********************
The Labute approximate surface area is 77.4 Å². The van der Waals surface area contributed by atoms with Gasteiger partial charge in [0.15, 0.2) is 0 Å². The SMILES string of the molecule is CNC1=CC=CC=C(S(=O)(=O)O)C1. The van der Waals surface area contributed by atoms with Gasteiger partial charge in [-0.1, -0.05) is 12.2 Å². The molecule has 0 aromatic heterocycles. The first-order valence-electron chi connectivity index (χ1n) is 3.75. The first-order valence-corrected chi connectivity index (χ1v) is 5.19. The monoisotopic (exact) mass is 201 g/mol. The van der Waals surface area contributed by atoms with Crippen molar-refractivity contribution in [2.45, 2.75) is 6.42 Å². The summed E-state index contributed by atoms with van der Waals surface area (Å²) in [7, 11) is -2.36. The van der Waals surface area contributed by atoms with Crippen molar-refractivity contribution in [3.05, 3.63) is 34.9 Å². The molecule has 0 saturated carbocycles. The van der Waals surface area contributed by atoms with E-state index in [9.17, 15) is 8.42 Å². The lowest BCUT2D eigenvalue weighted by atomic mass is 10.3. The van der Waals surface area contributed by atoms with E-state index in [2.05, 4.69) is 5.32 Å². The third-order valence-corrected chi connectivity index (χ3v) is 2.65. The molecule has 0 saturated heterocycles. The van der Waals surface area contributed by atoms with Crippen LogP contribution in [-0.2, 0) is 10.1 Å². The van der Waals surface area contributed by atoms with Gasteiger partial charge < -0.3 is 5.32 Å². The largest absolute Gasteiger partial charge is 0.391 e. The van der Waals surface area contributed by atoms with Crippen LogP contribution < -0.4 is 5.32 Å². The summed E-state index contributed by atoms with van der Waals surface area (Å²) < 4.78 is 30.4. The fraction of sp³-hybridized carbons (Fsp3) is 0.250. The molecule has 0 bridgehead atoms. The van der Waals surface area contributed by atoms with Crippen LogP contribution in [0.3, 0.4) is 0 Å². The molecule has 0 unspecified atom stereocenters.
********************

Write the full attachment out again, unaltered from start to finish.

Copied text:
The Labute approximate surface area is 77.4 Å². The van der Waals surface area contributed by atoms with Gasteiger partial charge in [0.15, 0.2) is 0 Å². The SMILES string of the molecule is CNC1=CC=CC=C(S(=O)(=O)O)C1. The van der Waals surface area contributed by atoms with Gasteiger partial charge in [-0.1, -0.05) is 12.2 Å². The molecule has 0 aromatic heterocycles. The first-order valence-electron chi connectivity index (χ1n) is 3.75. The first-order valence-corrected chi connectivity index (χ1v) is 5.19. The monoisotopic (exact) mass is 201 g/mol. The van der Waals surface area contributed by atoms with Crippen molar-refractivity contribution in [2.45, 2.75) is 6.42 Å². The summed E-state index contributed by atoms with van der Waals surface area (Å²) in [7, 11) is -2.36. The van der Waals surface area contributed by atoms with Crippen molar-refractivity contribution in [3.05, 3.63) is 34.9 Å². The molecule has 0 saturated carbocycles. The van der Waals surface area contributed by atoms with E-state index in [9.17, 15) is 8.42 Å². The lowest BCUT2D eigenvalue weighted by atomic mass is 10.3. The van der Waals surface area contributed by atoms with E-state index in [2.05, 4.69) is 5.32 Å². The third-order valence-corrected chi connectivity index (χ3v) is 2.65. The molecule has 0 saturated heterocycles. The van der Waals surface area contributed by atoms with Crippen LogP contribution in [-0.2, 0) is 10.1 Å². The van der Waals surface area contributed by atoms with Gasteiger partial charge < -0.3 is 5.32 Å². The largest absolute Gasteiger partial charge is 0.391 e. The van der Waals surface area contributed by atoms with Crippen LogP contribution < -0.4 is 5.32 Å². The summed E-state index contributed by atoms with van der Waals surface area (Å²) < 4.78 is 30.4. The fraction of sp³-hybridized carbons (Fsp3) is 0.250. The molecule has 0 bridgehead atoms. The van der Waals surface area contributed by atoms with Crippen LogP contribution in [0.3, 0.4) is 0 Å². The molecule has 0 unspecified atom stereocenters.